Vintage Vending #12: Dinosaur Museum!

In this issue of Vintage Vending: More dinosaurs!

I would’ve been all over this Dinosaur Museum set as a kid. (And given that I would’ve been of the appropriate age in 1985, I’m sad that I missed the chance.)

The stars were a series of skeletal figures, meant to represent museum-assembled dead dinosaurs.

Of course, if you didn’t want to play that way, you didn’t have to. Most kids probably skipped the “museum replicas” idea and headed straight for “living monster skeletons” territory, treating their tiny dinos as supernatural demons, sent to terrorize whatever other one-inch figures happened to be in their collections.

The teaser card’s bright reds and blues make me unnaturally happy, to the point where I felt compelled to research “color psychology.” Believe it or not, that’s a legit thing. Blue is supposed to relax you, while red is an “action color” that can actually raise your blood pressure. Looking at this card is like mixing uppers and downers.

The skeletal representations aren’t entirely accurate. They look more like figural versions of those dinosaur “bone models” I used to buy from museum gift shops. (I don’t think I’ve ever visited a museum gift shop and not bought a dinosaur bone model. If there’s a museum out there that doesn’t sell dinosaur bone models, it’s not the type of museum I’d ever visit.)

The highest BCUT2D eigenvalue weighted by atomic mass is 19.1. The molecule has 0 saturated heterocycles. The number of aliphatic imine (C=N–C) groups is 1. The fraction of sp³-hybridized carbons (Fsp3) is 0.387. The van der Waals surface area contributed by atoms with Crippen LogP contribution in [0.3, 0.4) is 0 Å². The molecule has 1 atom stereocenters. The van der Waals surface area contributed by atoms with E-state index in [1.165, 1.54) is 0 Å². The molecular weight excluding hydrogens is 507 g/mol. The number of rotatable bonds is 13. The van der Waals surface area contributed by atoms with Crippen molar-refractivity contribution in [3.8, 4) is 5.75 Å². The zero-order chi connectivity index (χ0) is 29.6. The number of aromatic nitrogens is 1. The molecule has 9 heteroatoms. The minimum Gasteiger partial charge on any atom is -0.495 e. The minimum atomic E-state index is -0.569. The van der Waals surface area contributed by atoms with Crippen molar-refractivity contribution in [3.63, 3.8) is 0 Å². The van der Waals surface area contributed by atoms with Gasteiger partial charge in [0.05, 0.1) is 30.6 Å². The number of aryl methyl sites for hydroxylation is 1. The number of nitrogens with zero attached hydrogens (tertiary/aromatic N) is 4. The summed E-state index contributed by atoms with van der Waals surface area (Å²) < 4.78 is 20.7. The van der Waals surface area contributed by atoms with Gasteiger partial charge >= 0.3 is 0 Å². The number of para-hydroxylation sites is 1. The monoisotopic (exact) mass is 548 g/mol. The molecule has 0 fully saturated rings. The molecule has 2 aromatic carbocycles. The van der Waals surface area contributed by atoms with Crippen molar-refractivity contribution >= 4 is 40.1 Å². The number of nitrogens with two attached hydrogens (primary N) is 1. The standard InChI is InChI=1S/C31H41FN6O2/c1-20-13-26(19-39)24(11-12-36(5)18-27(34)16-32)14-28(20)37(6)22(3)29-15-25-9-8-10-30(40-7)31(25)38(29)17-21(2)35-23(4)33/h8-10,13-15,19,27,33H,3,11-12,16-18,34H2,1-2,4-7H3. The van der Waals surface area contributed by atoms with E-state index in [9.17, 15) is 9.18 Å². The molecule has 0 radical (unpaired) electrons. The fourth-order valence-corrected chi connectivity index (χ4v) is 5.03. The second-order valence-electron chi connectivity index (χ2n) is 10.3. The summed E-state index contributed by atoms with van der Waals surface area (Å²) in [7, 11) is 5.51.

The figures are partially articulated. Most have poseable legs, and some even have poseable tails. Indeed, I can make this little Dimetrodon look like he’s running, standing, or perhaps most fittingly, dead.

Prehistoric marine reptiles are the collective reason why I keep a pouch of emergency confetti on my person at all times. I love them to death. The plesiosaur was my childhood favorite, owing much to my fascination with the Loch Ness Monster. (Even as a non-believer, I still count a night spent camping on those Scottish shores as one of my biggest dreams.)

I don’t know if they were going for “plesiosaur” with this figure, but I sure am. On the hunt for this toy, no amount of quarters would’ve been too great.

Warning for time travelers!

There was a huge catch with the Dinosaur Museum collection. Aside from the marvelous bony figures, you could also get simpler, cheaper, smaller dinosaurs, which still had their ugly skin. Those figures might have been fine under other circumstances, but not when “Option 2” was a bleached dinosaur skeleton with poseable legs.

Only one of these lesser dinos was shown on the teaser card. It served as a soft admission that you could get royally screwed.

Ah, good. I love it when these old vending machine teaser cards remember the rainbow diamond. If we could add the image of a mean cobra creeping up behind it, I’d have the brand logo for my next cult.

One other neat thing about those skeletons. The teaser card invites us to “assemble the bones,” which leads me to believe that the prizes came in unassembled parts. We got to build these monsters ourselves!

The best puzzles only take five seconds to finish.

UPDATE: Big thanks to Jugendsehnsucht for making my dream a reality:

My cult is going to be so sweet.